Aussie conference the weakest? It’s a myth
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An issue that seems to consistently be raised by Kiwis and South Africans alike is the perceived weakness of the Australia conference in Super Rugby.
It seems there are concerted attempts, particularly by Kiwis, to diminish the success of the Reds in 2011 by arguing that the Australian Conference is weak.
They say Australian sides don’t do it as tough, that Australian sides have at least three easy beats in The Force, Brumbies and Rebels. Australian sides can rake up more points. Australian sides get easy home advantage for finals. Australians don’t love rugby like we do. And so it goes on…
The same armchair experts argue that the Reds only won at home, and that they only beat Auckland and Canterbury at Suncorp Stadium. They couldn’t possibly have done that in New Zealand.
Such an argument is a little sour. Is it not like saying that NZ had a home advantage in 2011, but couldn’t have won a Rugby World Cup overseas?
Let’s not forget that the All Blacks didn’t play Wales or South Africa at the 2011 RWC either. They were a little lucky to beat France.
However, no fair minded observers would say that NZ didn’t deserve to be crowned champions. Why is it then that the Reds just don’t get the same go?
It all seems to come back to this conference issue (and a touch of jealousy, particularly in Auckland). Can it really fairly be said that the Aussie conference is the weakest?
The facts don’t suggest the Aussie teams are the weakest. Let’s start with some interesting statistics that reflect the state of play in the decade prior to the conference system.
Between 1999 and 2010, South African franchises finished last 10 out of 12 seasons. Of those ten times, South African sides finished in the bottom two on no fewer than five occasions and even filled the bottom three spots one year.
The Lions were the least successful team of that period. They hold the record for the least number of wins in a season (zero wins in 2010), along with another South African side, the Bulls (zero wins in 2002).
In 2010 the Lions also set the record for the most points conceded (585) and the largest points differential in a season (315). In fact, between May 2009 and March 2011 the Lions lost on 17 consecutive occasions, another unwanted record.
Statistically, over the same period, the next worst side were the Cheetahs (amazingly even as a fledgling franchise, the Force’s record is better).
If you look at the other end of the table, it is clear that New Zealand has a stranglehold on providing winners and finalists. Australia and South Africa have both won the competition 3 times each.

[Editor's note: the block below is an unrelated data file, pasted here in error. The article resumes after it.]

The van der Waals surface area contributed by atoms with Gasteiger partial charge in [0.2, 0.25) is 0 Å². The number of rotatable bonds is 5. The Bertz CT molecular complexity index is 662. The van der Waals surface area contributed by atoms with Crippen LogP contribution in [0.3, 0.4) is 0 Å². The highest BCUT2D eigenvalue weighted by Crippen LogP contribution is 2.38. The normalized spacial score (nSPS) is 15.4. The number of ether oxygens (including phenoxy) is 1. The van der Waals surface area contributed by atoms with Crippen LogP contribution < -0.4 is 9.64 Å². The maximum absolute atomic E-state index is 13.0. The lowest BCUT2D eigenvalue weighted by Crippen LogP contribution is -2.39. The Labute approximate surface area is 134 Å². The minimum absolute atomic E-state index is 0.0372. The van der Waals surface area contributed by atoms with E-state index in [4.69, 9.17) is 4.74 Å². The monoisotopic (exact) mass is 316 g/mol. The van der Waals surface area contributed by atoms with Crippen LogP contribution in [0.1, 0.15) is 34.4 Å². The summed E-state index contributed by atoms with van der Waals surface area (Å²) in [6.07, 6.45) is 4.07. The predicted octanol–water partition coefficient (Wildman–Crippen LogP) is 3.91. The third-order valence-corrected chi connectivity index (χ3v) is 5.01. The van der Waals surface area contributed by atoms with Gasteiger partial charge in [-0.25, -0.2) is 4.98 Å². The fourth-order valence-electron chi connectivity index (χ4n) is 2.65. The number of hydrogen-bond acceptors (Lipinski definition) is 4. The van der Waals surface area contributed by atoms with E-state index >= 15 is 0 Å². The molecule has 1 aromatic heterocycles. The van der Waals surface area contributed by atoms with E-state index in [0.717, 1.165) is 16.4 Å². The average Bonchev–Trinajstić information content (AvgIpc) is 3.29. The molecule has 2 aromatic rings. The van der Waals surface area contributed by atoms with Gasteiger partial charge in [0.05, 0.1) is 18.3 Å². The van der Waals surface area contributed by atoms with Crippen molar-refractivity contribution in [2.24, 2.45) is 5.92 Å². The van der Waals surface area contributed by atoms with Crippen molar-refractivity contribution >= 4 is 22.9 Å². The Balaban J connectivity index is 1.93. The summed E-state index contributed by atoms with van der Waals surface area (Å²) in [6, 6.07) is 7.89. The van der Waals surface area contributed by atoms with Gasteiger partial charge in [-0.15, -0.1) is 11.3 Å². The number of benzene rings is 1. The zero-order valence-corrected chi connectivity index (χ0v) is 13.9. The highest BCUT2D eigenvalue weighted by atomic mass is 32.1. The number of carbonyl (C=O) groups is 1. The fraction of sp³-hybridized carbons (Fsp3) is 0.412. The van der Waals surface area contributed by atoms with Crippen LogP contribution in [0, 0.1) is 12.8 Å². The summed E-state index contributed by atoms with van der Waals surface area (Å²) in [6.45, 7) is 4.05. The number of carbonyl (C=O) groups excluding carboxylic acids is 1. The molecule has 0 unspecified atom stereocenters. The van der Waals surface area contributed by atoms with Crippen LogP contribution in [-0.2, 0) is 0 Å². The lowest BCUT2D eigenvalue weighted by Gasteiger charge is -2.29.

However, Australian teams have finished runners-up more than their South African counterparts. Australian sides have also appeared in more finals than South African sides.
The thrust of the criticism seems to be the weakness of the Rebels and Force in general.
Yet in 2010, the Force won more games than the Lions and Highlanders.
Aside from the fact that they have an entire Wallaby backrow – including one David Pocock and a 101-test lock in NathanSharpe – the Force have very rarely been easy beats. They accounted for the Stormers, Highlanders and Crusaders in 2010.
While the Rebels played their first season in 2011, they beat the Brumbies, Hurricanes and Force while only losing to the Sharks by two (far more successful than the Lions in 2009/2010).
Turning to how the Super 15 has unfolded in the early stages this year, most Australian sides have had a bad start. Yet this hasn’t stopped the “Baby Brumbies” beating the Cheetahs.
The Highlanders, who have now won four on the trot, were pushed furthest at home by the Waratahs, who only lost by a single point. The Brumbies lost to a try after the siren by the Chiefs in Waikato and the Rebels, apparently a second-year scraped-together franchise, went down to an 81st minute Cheetahs’ try.
Then there is the Reds, the most bashed Super Rugby Champion ever.
They went 10 from 13 last year- losing to “easy beats” NSW, the Brumbies and Hurricanes only. They beat the Stormers in South Africa and turned around to defeat the Bulls the week after in Brisbane.
They played Auckland and Canterbury four times and won all four matches. Even at home that is some sort of ‘lucky’ streak.
They’ve beaten three Australian sides in 2012 through hard graft rather than flair. I guess that doesn’t count, though, because they are all “easy beats”. According to the critics, they go to South Africa having only beaten “nobodys”.
Even Rod Kafer said they had no hope in South Africa. Yet they went to Kings Park in Durban without Cooper and were 17-nil up until losing two playmakers/ goal kickers and Digby Ioane to a dubious yellow card.
How many other sides could absorb losing Cooper and then lose their second and third choice flyhalves within 40 minutes. To cap it off, they had no recognised kicker, played Genia at number ten, and lost a man in the bin for 10 minutes. Yet they still pushed the Sharks to within three points at Kings Park.
It seems to me that the weakness of the Aussie conference is a myth.
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